20 SEPTEMBRE 2011 NEWS : Villajoyosa - Tbilisi - Assen - Guingamp - Moundville - Göbekli Tepe -






 - ESPAGNE –  Villajoyosa – The Museum of Villajoyosa under the direction of archaeologist Paula Bernabeu, has discovered the importance of eleven pieces of copper from the Roman period found in various excavations that have taken place in the town in recent years. Six pieces from Roman sites in Villajoyosa were excavated from four luxurious villas and stately homes and two cemeteries. Councillor for Culture of the city of Villajoyosa, Pepe Lloret, said, “Archaeologist Paula Bernabeu has produced important work on eleven unique bronze objects from Roman times. These studies are key to understanding the provenance of these items, to give them the prominence they deserve in the new museum and to understand the effort involved to excavate, recover, restore and research.” One of the most important and well preserved items is a decorative plate from the town of Barberes Sud (still under excavation), a very rare piece dated between 50 and 200BC, thought to have decorated an atrium or main courtyard of a temple. Another find of great importance and exceptional value is the ‘crepitaculum of Somnus’ (rattle of the God of Sleep) of Creueta, dated around 100BC.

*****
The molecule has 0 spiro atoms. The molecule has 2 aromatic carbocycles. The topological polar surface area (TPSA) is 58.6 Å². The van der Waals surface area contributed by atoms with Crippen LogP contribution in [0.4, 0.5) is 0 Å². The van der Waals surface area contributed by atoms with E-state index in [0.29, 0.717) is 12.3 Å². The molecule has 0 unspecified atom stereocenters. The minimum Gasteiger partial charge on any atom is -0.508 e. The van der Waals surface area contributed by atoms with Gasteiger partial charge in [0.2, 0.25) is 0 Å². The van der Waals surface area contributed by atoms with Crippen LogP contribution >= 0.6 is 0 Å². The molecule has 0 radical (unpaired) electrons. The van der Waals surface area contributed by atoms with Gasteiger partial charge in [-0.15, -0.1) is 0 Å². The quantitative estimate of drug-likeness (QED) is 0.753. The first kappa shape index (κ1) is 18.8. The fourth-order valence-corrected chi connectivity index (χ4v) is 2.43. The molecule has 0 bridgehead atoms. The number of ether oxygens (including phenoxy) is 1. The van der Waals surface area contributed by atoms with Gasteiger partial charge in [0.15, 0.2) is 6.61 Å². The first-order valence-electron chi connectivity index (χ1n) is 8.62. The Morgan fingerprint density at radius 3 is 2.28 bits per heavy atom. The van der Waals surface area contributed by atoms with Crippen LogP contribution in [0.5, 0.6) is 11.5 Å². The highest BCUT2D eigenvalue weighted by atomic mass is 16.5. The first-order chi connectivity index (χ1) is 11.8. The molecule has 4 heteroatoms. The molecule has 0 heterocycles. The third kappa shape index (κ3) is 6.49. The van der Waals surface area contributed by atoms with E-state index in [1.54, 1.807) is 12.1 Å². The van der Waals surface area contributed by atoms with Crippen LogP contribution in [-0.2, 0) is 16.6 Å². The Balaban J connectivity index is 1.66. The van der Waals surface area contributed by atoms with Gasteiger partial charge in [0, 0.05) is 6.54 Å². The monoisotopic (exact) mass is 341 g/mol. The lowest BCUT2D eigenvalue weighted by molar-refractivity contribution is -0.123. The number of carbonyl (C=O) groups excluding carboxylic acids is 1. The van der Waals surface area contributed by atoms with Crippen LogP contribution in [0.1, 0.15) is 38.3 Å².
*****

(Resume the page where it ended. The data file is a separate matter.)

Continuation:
- GEORGIE –  Tbilisi - While exploring the vicinity of the 40 martyrs' church, Georgian archaeologists have discovered the remains of an ancient mother-fortress at the Metekhi Bridge, located in the old part of Tbilisi. This find could potentially change the historical date that Tbilisi was actually founded. Scientists found that layers of the ancient palace date back to an earlier period than current historical records suggest. It is during the reign of King Vakhtang Gorgasali that Tbilisi was previously believed to have been founded. They also found the fence of the fortress, which dates back to the fourth century. This discovery confirms the version that the territory of current Tbilisi was populated before the era of the King Vakhtang Gorgasali. Scientists also discovered ancient baths there, which they say were constructed in the first and second centuries AD. Scientists are also exploring several dishes and some jewelry that was found in the sepulcher of an 11-12 year-old girl. According to historians, Vakhtang Gorgasali, the Georgian King of Iberia founded Tbilisi in the 5th century and made it into a capital in the 6th century. It played a significant role and was and remains an important transit-route for global energy and trade projects.